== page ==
Atlas (2024) Review: Despite Jennifer Lopez’s Committed Performance, This Big Budget Sci-Fi is Only Half the Fun

Arriving at a time when Jennifer Lopez had suffered a bad year so far with the double-whammy disappointment of her self-indulgent, overproduced vanity project of a musical film This Is Me… Now: A Love Story and the unremarkable ninth studio album “This Is Me… Now” and not to mention her rocky marriage with Ben Affleck, she definitely needs a hit in the big-budget gamble of Atlas. Reportedly costing US$100 million to make for which she also served as one of the producers, the movie marks the first time Lopez headlined in a sci-fi genre.

The title refers to Lopez’s character name, Atlas Shepherd, a whip-smart data analyst who loves quad Americano and can routinely beat her home’s virtual assistant in a chess game. Yes, the movie takes place in the future and we also learn that Atlas developed a phobia of AI.

The latter has to do with her past involving her deceased mother, Val (Lana Parilla) and Harlan (Simu Liu), an artificial intelligence that has gone rogue for becoming “the world’s first AI terrorist” after he took control of every AI in his attempt to eliminate mankind. Harlan and the rest of the AI have since fled to a remote planet and nearly three decades later since the cataclysmic event, General Jake Boothe (Mark Strong) enlists Atlas to join the military force ICN (short for International Coalition of Nations) led by Colonel Elias Banks (Sterling K. Brown). The mission? Locate Harlan’s whereabouts and capture him at all costs.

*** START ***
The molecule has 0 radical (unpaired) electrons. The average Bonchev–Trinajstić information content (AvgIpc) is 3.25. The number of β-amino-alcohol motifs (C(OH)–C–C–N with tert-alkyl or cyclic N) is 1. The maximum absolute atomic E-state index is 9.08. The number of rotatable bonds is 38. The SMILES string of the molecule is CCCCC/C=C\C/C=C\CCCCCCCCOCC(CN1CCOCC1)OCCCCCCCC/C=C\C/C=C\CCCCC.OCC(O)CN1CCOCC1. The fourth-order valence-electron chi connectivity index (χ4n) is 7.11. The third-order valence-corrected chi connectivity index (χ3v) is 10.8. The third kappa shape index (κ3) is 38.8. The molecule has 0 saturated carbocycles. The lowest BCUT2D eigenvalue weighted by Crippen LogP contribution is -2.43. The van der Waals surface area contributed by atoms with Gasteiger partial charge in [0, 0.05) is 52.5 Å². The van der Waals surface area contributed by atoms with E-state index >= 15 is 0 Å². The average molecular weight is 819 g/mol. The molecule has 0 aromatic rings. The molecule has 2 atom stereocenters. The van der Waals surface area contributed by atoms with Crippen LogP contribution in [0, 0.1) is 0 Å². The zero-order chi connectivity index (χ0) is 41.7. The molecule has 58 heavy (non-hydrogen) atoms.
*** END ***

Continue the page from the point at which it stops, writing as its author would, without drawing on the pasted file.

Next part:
What happens next is, well, if you watch enough sci-fi movies, you can more or less guess the plot. Leo Sardarian and Aron Eli Coleite’s screenplay is as predictable as it gets, milking the ideas from the likes of Aliens and Terminator. Originality is out of the question here, complete with a typical “AI gone rogue” story template. The first 30 minutes or so, however, does have its few pacey and entertaining moments. Brad Peyton, who is no stranger to directing big-budget movies seen in San Andreas and Rampage, does a decent job keeping me invested with his glossy, sit-back-and-just-enjoy-the-ride popcorn blockbuster ride. Although the CGI isn’t the most convincing and seamless visual effects work, it was still acceptable. He knows how to put together some thrilling action set pieces, particularly the scene when Atlas’ mecha suit a.k.a. ARC endured a mid-air ambush from Harlan’s sudden attack.

For a while there, it was fun and all watching the nervous Atlas forced to get used to operating the ARC from the inside. After she’s on her own with the ARC on a remote planet, the movie spends most of the time turning into a one-woman show between Lopez’s character and the ARC named Smith voiced by Gregory James Cohan. There’s a clear attempt at unlikely buddy-movie dynamics, going as far as slipping in some sardonic quips and banter typically seen in such a genre. Instead of something worthwhile that would establish Atlas and Smith’s bonding of sorts, it feels embarrassingly awkward. Peyton even attempts to give us a backstory surrounding Atlas’ hatred against the AI in the first place but it’s all perfunctorily told with the so-called emotional connection barely non-existent.

It also doesn’t help the movie grows tedious in the erratic second half. Casting Simu Liu in an antagonist role as the renegade AI, Harlan is a bold choice and I was hoping at least the movie would give him enough room to embrace the character wholeheartedly. Too bad Simu Liu’s Harlan turns out to be a bland, personality-free villain except for the final moment where he battles against Atlas in her ARC.

Speaking of Atlas, Lopez does her best in her lead performance but there’s only so much she can do, especially working with an underwritten screenplay. Gregory James Cohan has his moments voicing the matter-of-fact and at times, condescending Smith but Sterling K. Brown’s otherwise perfectly no-nonsense supporting role as Colonel Elias Banks doesn’t get enough screentime. Mark Strong, in the meantime, is looking like he’s sleepwalking throughout his minor role as General Jake Boothe.

Atlas is currently streaming on Netflix.